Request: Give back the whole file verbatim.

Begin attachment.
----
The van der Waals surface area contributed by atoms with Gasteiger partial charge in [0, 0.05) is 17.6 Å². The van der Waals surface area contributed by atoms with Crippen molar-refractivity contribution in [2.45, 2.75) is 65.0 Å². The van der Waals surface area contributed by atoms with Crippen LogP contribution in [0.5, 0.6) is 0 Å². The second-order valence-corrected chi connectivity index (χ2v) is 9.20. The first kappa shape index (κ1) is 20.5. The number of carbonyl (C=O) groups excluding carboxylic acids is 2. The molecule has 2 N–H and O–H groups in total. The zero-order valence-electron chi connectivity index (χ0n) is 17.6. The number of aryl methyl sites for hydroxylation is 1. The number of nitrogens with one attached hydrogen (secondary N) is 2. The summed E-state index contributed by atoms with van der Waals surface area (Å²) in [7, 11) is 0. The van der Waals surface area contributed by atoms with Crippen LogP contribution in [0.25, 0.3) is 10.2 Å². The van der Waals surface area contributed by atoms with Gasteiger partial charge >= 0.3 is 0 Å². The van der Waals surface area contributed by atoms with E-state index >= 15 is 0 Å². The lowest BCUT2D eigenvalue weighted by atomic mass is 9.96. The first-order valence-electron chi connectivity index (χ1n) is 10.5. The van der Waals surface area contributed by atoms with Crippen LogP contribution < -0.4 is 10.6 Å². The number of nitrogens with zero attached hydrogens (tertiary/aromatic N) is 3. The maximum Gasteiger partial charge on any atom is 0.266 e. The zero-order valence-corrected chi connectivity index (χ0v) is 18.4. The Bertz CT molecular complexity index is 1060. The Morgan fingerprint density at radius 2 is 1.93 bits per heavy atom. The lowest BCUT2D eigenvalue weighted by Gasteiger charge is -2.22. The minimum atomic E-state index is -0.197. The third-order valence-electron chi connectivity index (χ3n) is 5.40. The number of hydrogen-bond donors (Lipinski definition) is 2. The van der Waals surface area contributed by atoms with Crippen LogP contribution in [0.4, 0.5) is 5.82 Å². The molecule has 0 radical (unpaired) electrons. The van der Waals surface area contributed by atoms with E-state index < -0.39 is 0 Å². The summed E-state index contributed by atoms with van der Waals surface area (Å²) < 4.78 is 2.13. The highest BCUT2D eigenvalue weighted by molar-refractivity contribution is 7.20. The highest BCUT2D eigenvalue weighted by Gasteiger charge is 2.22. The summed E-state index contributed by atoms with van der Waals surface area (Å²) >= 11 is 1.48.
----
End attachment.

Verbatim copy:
The van der Waals surface area contributed by atoms with Gasteiger partial charge in [0, 0.05) is 17.6 Å². The van der Waals surface area contributed by atoms with Crippen molar-refractivity contribution in [2.45, 2.75) is 65.0 Å². The van der Waals surface area contributed by atoms with Crippen LogP contribution in [0.5, 0.6) is 0 Å². The second-order valence-corrected chi connectivity index (χ2v) is 9.20. The first kappa shape index (κ1) is 20.5. The number of carbonyl (C=O) groups excluding carboxylic acids is 2. The molecule has 2 N–H and O–H groups in total. The zero-order valence-electron chi connectivity index (χ0n) is 17.6. The number of aryl methyl sites for hydroxylation is 1. The number of nitrogens with one attached hydrogen (secondary N) is 2. The summed E-state index contributed by atoms with van der Waals surface area (Å²) in [7, 11) is 0. The van der Waals surface area contributed by atoms with Crippen LogP contribution in [0.25, 0.3) is 10.2 Å². The van der Waals surface area contributed by atoms with Gasteiger partial charge >= 0.3 is 0 Å². The van der Waals surface area contributed by atoms with E-state index >= 15 is 0 Å². The lowest BCUT2D eigenvalue weighted by atomic mass is 9.96. The first-order valence-electron chi connectivity index (χ1n) is 10.5. The van der Waals surface area contributed by atoms with Crippen LogP contribution < -0.4 is 10.6 Å². The number of nitrogens with zero attached hydrogens (tertiary/aromatic N) is 3. The maximum Gasteiger partial charge on any atom is 0.266 e. The zero-order valence-corrected chi connectivity index (χ0v) is 18.4. The Bertz CT molecular complexity index is 1060. The Morgan fingerprint density at radius 2 is 1.93 bits per heavy atom. The lowest BCUT2D eigenvalue weighted by Gasteiger charge is -2.22. The minimum atomic E-state index is -0.197. The third-order valence-electron chi connectivity index (χ3n) is 5.40. The number of hydrogen-bond donors (Lipinski definition) is 2. The van der Waals surface area contributed by atoms with Crippen LogP contribution in [0.4, 0.5) is 5.82 Å². The molecule has 0 radical (unpaired) electrons. The van der Waals surface area contributed by atoms with E-state index < -0.39 is 0 Å². The summed E-state index contributed by atoms with van der Waals surface area (Å²) < 4.78 is 2.13. The highest BCUT2D eigenvalue weighted by molar-refractivity contribution is 7.20. The highest BCUT2D eigenvalue weighted by Gasteiger charge is 2.22. The summed E-state index contributed by atoms with van der Waals surface area (Å²) >= 11 is 1.48.